Gambling on Crime: How Punishment May Encourage Offending

Greg Pogarsky, University at Albany
Alex R. Piquero, University of Florida

ABSTRACT
Under the doctrine of specific deterrence, an individual who is punished for a crime should be less likely to commit it again. That said, several recent studies find the opposite -- namely punished individuals appear more likely to offend in the future and believe the certainty of punishment is lower than do their less-/un-punished counterparts. This paper develops an analytical framework to investigate two competing explanations for this finding. Under the selection account, punishment simply identifies the most committed offenders who then, not surprisingly, recidivate. The second account, resetting, invokes a judgment and decision making bias known as the "gambler's fallacy." Under this explanation, after an individual is punished, they reset (reduce) their sanction risk estimate, apparently believing they would have to be exceedingly unlucky to be apprehended again. herein, we report a preliminary empirical investigation of these explanations.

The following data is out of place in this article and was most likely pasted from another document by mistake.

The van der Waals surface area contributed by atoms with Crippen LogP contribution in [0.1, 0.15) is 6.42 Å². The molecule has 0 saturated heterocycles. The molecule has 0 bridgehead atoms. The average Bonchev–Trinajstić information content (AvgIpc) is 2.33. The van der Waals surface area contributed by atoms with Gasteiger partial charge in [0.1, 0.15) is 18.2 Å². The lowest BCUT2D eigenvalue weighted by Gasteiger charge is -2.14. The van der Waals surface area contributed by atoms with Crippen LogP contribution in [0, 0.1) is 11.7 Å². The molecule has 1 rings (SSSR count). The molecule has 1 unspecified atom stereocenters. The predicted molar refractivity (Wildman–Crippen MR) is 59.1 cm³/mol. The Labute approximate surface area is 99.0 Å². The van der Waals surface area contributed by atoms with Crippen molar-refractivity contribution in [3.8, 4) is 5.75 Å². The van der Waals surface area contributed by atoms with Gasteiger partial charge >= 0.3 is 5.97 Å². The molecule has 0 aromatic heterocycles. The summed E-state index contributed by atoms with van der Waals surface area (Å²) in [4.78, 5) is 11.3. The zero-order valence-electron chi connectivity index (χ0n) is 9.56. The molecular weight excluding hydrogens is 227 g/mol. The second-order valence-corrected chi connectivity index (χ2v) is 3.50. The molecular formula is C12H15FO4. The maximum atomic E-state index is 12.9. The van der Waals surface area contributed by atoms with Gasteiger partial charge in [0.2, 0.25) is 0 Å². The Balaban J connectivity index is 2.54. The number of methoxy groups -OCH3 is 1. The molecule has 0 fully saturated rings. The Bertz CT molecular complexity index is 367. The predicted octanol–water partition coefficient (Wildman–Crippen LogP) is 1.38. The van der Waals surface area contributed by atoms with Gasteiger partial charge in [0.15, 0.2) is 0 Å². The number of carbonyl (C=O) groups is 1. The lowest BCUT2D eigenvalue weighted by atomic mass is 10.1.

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Updated 05/20/2006